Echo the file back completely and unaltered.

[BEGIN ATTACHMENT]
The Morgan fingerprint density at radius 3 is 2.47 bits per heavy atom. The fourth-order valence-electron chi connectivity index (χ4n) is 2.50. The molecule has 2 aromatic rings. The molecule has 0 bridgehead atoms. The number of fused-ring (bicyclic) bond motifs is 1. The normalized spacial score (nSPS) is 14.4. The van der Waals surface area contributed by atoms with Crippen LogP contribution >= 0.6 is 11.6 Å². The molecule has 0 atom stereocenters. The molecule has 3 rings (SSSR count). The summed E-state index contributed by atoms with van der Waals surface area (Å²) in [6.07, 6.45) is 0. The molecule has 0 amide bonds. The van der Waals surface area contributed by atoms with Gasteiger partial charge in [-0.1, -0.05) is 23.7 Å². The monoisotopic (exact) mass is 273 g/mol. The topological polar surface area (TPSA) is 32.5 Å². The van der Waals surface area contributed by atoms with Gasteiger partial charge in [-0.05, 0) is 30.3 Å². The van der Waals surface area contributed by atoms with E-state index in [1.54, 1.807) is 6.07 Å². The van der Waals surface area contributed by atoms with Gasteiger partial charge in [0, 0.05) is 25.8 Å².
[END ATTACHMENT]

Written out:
The Morgan fingerprint density at radius 3 is 2.47 bits per heavy atom. The fourth-order valence-electron chi connectivity index (χ4n) is 2.50. The molecule has 2 aromatic rings. The molecule has 0 bridgehead atoms. The number of fused-ring (bicyclic) bond motifs is 1. The normalized spacial score (nSPS) is 14.4. The van der Waals surface area contributed by atoms with Crippen LogP contribution >= 0.6 is 11.6 Å². The molecule has 0 atom stereocenters. The molecule has 3 rings (SSSR count). The summed E-state index contributed by atoms with van der Waals surface area (Å²) in [6.07, 6.45) is 0. The molecule has 0 amide bonds. The van der Waals surface area contributed by atoms with Gasteiger partial charge in [-0.1, -0.05) is 23.7 Å². The monoisotopic (exact) mass is 273 g/mol. The topological polar surface area (TPSA) is 32.5 Å². The van der Waals surface area contributed by atoms with Gasteiger partial charge in [-0.05, 0) is 30.3 Å². The van der Waals surface area contributed by atoms with E-state index in [1.54, 1.807) is 6.07 Å². The van der Waals surface area contributed by atoms with Gasteiger partial charge in [0, 0.05) is 25.8 Å².